Reflecting on golf course etiquette reminds of the green on hole number one at Orchard Hills Country Club, Bryan, Ohio. As an eight-year-old, it was the beginning of a great day playing golf with Dad. Dad was putting for a birdie and the author was behind the hole astride Dad’s putting line. Dad bellowed, “G#* John, get out of my putting line!” Yes, Dad was a stickler about course etiquette; and his passion for courtesy on the course is alive in the author today.

Practicing course etiquette respects the legendary core values and guiding principles of the game. Nothing is more frustrating than playing with a golfer who has not taken the time and opportunity to become familiar with course etiquette, the spirit of the game, safety, putting green courtesies and mindful control of disturbance and distraction. Golf coaches, including Dad, always counseled as follows:

  • Live the spirit of the game with integrity: be courteous and considerate of others, count all strokes and play by the Rules. Unless stated in local rules or agreed to before teeing off on the first tee, players are not allowed to improve the lie of the ball on fairways or in roughs. You are on your honor to include penalties for grounding your club in sand traps and out-of-bounds, accidently moving the ball and hitting another player’s ball on the putting green.
  • Prior to teeing off on the first tee: 1) discuss and agree on any special rules for this particular game—mulligans, strokes given or received and changing to a clean ball on the putting green; and 2) flip a coin or tee for honors on the first tee. Honors on subsequent tees go to the player with the lowest score on the hole just finished. In the event of a tie, honors revert to the winner of the preceding hole.
  • Avoid standing close to or directly behind the ball when a player is about to play; and do not disturb play by fidgeting, moving, talking or making unnecessary noise. Noisy electronic devices need to be shut off before arriving at the golf course.
  • When a player drives a tee shot out-of-bounds, a nice gesture is to invite the player to take a short break, get composed and not play another ball until other players have played. Play safe: warn greens keeping staff who may be in danger and shout “fore” when there is danger of hitting someone. When other golfers are ahead of you wait until they are one full shot ahead before you shoot.
  • Repair divots on tees and in the fairway: a good practice is to use sand-seed mixture to repair divots on tees and fairways.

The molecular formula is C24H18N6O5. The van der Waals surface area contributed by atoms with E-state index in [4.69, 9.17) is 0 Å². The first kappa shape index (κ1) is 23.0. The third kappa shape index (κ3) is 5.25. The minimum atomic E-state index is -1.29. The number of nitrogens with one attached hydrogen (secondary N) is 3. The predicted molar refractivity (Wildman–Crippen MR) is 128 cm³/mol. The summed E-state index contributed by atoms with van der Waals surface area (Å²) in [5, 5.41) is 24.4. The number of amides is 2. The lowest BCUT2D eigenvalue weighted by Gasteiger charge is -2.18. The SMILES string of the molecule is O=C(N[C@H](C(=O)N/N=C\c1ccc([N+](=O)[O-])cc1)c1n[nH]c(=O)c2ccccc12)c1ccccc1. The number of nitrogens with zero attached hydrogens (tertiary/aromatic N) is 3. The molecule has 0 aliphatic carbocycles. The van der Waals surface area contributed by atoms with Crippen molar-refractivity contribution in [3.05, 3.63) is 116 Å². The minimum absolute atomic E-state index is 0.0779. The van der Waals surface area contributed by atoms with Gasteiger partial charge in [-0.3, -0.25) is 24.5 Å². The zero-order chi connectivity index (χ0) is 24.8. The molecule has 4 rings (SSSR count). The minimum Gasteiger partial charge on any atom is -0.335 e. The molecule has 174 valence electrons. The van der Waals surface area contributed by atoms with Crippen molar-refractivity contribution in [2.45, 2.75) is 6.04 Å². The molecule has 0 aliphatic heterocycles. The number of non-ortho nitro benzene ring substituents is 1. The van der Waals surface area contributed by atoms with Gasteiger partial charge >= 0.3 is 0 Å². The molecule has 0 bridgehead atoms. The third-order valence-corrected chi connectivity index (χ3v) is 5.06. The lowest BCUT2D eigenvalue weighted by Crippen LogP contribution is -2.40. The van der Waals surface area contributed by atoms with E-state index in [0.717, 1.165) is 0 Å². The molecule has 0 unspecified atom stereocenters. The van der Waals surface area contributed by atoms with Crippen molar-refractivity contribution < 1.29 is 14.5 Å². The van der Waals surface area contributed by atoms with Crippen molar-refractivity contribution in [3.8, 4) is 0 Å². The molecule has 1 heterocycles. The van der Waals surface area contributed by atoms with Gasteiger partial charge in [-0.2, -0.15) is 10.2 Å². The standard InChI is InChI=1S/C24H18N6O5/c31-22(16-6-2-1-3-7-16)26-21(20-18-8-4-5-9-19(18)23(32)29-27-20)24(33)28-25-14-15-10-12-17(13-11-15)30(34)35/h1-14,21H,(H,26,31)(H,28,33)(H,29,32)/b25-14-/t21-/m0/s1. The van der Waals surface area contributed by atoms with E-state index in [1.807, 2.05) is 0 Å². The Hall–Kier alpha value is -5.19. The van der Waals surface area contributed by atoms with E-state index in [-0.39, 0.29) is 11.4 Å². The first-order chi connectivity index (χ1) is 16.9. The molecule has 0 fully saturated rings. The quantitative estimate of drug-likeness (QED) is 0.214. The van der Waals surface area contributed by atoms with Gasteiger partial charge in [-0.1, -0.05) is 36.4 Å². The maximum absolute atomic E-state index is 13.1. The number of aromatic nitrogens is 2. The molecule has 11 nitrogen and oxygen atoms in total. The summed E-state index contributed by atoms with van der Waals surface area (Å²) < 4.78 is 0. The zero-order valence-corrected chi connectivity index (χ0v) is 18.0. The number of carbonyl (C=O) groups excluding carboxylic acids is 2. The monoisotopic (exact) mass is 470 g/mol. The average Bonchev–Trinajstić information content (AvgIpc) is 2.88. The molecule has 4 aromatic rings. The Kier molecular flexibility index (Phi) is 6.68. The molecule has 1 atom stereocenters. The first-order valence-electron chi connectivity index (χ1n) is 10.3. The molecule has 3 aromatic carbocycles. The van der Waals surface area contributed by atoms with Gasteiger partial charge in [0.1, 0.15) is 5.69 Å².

• Observe golf car movement signs.
  • Always enter and leave sand traps on the low side. Rake footprints and sand divots in bunkers. Replace the rake in the bunker on the side away from the pin with the handle to tee.
  • The player closest to the pin tends the flagstick for other players as they desire. The player whose ball is furthest from the hole putts or shoots first.
  • On the green, when you are closer than other golfers, properly mark your ball with a golf ball marker. Players are on their honor to replace marked balls as precisely as possible. Loose impediments can be removed from your putting line; and fixing ball marks and green damage on the line-of-putt are permissible.
  • Do not stand on another player’s line-of-putt or directly behind the hole when he-she is making a stroke. When someone else is putting, other players should stand well out of his-her line-of-putt and field of vision; and these golfers should be aware of where their shadows are falling: shadows should not be allowed to cross the putter’s line-of-sight and, if possible, should be kept out of his-her peripheral view.
  • Prevent unnecessary green damage. Do not: drag, twist or scuff your golf shoes; place golf bags on the green; pull golf carts on the green; drive golf cars on the green; stand too close to the hole; use club heads to remove the ball from the hole; or lean on clubs on the green or when removing the ball from the cup. Repair green damage caused by golf shoes or ball marks with either a tee or divot tool. When removing the flag stick, carefully lay the pin on the fringe of the green.
  • Wait on the green or green fringe until all players hole out; and move away from the green as a group.
  • Record scores on the way to the next hole.

Hit ‘em high and straight, don’t miss three-foot putts and count all of your strokes. As Sir P. G. Wodehouse offers, “To find a man’s character, play golf with him.”

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